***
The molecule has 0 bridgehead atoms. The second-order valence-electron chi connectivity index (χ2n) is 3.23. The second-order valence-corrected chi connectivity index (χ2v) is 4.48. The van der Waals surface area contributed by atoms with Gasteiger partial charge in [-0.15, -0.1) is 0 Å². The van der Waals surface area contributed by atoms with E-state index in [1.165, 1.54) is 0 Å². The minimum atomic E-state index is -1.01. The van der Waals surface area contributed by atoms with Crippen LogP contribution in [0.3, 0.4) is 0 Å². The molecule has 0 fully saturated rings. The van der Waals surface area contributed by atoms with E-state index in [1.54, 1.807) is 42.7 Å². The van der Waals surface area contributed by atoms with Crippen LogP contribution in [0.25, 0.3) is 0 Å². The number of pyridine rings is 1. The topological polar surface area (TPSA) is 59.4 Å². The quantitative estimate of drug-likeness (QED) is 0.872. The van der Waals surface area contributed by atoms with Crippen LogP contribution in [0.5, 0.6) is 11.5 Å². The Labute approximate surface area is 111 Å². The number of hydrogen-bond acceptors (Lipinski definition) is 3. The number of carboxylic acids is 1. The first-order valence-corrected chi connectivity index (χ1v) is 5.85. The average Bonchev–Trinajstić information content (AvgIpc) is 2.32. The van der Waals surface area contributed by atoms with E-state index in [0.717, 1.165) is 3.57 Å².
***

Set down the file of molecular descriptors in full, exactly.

The molecule has 0 bridgehead atoms. The second-order valence-electron chi connectivity index (χ2n) is 3.23. The second-order valence-corrected chi connectivity index (χ2v) is 4.48. The van der Waals surface area contributed by atoms with Gasteiger partial charge in [-0.15, -0.1) is 0 Å². The van der Waals surface area contributed by atoms with E-state index in [1.165, 1.54) is 0 Å². The minimum atomic E-state index is -1.01. The van der Waals surface area contributed by atoms with Crippen LogP contribution in [0.3, 0.4) is 0 Å². The molecule has 0 fully saturated rings. The van der Waals surface area contributed by atoms with E-state index in [1.54, 1.807) is 42.7 Å². The van der Waals surface area contributed by atoms with Crippen LogP contribution in [0.25, 0.3) is 0 Å². The number of pyridine rings is 1. The topological polar surface area (TPSA) is 59.4 Å². The quantitative estimate of drug-likeness (QED) is 0.872. The van der Waals surface area contributed by atoms with Crippen LogP contribution in [0.5, 0.6) is 11.5 Å². The Labute approximate surface area is 111 Å². The number of hydrogen-bond acceptors (Lipinski definition) is 3. The number of carboxylic acids is 1. The first-order valence-corrected chi connectivity index (χ1v) is 5.85. The average Bonchev–Trinajstić information content (AvgIpc) is 2.32. The van der Waals surface area contributed by atoms with E-state index in [0.717, 1.165) is 3.57 Å².